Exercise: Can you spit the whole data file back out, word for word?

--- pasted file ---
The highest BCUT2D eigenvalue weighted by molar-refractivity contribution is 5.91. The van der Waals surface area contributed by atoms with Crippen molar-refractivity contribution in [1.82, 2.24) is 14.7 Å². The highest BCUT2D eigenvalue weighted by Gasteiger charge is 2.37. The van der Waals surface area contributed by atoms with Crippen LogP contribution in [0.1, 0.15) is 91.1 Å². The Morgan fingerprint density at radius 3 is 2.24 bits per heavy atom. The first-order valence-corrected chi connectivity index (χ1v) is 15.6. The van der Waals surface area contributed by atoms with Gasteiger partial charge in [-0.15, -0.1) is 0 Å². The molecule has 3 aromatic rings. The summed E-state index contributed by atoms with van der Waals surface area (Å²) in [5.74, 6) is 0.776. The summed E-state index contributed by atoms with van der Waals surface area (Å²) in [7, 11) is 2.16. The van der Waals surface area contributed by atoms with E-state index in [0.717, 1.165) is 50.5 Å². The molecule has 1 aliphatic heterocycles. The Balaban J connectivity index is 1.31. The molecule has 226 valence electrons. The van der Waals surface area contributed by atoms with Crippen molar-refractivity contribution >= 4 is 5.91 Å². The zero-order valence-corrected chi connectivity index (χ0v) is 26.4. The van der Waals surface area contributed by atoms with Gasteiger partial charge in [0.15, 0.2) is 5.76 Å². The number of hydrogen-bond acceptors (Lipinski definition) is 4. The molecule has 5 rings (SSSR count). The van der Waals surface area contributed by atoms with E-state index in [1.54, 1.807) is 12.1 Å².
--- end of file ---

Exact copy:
The highest BCUT2D eigenvalue weighted by molar-refractivity contribution is 5.91. The van der Waals surface area contributed by atoms with Crippen molar-refractivity contribution in [1.82, 2.24) is 14.7 Å². The highest BCUT2D eigenvalue weighted by Gasteiger charge is 2.37. The van der Waals surface area contributed by atoms with Crippen LogP contribution in [0.1, 0.15) is 91.1 Å². The Morgan fingerprint density at radius 3 is 2.24 bits per heavy atom. The first-order valence-corrected chi connectivity index (χ1v) is 15.6. The van der Waals surface area contributed by atoms with Gasteiger partial charge in [-0.15, -0.1) is 0 Å². The molecule has 3 aromatic rings. The summed E-state index contributed by atoms with van der Waals surface area (Å²) in [5.74, 6) is 0.776. The summed E-state index contributed by atoms with van der Waals surface area (Å²) in [7, 11) is 2.16. The van der Waals surface area contributed by atoms with E-state index in [0.717, 1.165) is 50.5 Å². The molecule has 1 aliphatic heterocycles. The Balaban J connectivity index is 1.31. The molecule has 226 valence electrons. The van der Waals surface area contributed by atoms with Crippen molar-refractivity contribution >= 4 is 5.91 Å². The zero-order valence-corrected chi connectivity index (χ0v) is 26.4. The van der Waals surface area contributed by atoms with Gasteiger partial charge in [0.15, 0.2) is 5.76 Å². The number of hydrogen-bond acceptors (Lipinski definition) is 4. The molecule has 5 rings (SSSR count). The van der Waals surface area contributed by atoms with E-state index in [1.54, 1.807) is 12.1 Å².